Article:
In September 2008, the remaining three members, eager to resume touring regardless of Anderson's availability, announced a tour billed as Steve Howe, Chris Squire and Alan White of Yes, with Oliver Wakeman on keyboards and new lead singer Benoît David, a Canadian musician who'd previously played with Mystery and with Yes tribute band Close to the Edge.[109] Anderson expressed his disappointment that his former bandmates had not waited for his recovery, nor handled the situation "in a more gentlemanly fashion", and while he wished them well, he referred to their ongoing endeavours as "solo work" and emphasised his view that their band "is not Yes".[110] As Anderson was a co-owner of the Yes trademark, the remaining members agreed not to tour with the Yes name.[111] The In the Present Tour started in November 2008, but it was cut short in the following February when Squire required emergency surgery on an aneurysm in his leg.[112][113] Touring resumed in June 2009, with Asia and Peter Frampton supporting the band at several shows.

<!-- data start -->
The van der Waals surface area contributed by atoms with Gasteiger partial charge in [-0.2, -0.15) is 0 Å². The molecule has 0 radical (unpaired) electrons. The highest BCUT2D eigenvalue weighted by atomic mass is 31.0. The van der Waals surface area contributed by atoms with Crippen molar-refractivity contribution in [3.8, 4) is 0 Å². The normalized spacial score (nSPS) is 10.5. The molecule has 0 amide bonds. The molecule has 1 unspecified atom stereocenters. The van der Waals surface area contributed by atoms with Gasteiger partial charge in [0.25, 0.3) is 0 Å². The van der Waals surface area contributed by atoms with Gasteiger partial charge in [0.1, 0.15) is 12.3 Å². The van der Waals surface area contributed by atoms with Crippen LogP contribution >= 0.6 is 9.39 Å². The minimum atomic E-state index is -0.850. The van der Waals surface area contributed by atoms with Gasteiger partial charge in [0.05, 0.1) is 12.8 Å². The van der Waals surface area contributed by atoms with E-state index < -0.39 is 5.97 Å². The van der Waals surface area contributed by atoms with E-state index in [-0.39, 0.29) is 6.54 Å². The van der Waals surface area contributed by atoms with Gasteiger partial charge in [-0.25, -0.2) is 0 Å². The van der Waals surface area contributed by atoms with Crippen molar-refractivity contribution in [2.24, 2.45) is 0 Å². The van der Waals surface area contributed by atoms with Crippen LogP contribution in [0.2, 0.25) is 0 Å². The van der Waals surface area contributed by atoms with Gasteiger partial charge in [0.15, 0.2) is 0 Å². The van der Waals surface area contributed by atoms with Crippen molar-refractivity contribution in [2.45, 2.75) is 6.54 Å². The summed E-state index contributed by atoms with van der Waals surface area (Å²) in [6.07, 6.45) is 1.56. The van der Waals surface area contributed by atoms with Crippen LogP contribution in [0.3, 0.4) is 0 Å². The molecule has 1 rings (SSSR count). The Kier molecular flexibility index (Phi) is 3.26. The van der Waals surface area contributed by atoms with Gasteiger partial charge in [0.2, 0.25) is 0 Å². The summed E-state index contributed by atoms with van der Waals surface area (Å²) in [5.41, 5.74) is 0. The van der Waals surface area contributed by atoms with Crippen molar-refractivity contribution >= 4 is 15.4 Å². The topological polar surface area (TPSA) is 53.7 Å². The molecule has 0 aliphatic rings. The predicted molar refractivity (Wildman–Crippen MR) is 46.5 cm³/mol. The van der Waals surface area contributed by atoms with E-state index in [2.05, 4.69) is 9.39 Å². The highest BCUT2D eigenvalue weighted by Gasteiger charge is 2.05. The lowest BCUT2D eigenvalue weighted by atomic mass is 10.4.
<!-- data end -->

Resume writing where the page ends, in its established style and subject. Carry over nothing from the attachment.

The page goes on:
2009–2015: Lineup changes, Fly from Here, Heaven & Earth and album series tours


In October 2009, Squire declared that the new lineup from the In the Present Tour "is now Yes", and the tour, with the band now billed as Yes, continued through 2010.[114] Their 2010 studio sessions would yield material eventually to be released as From a Page.[115]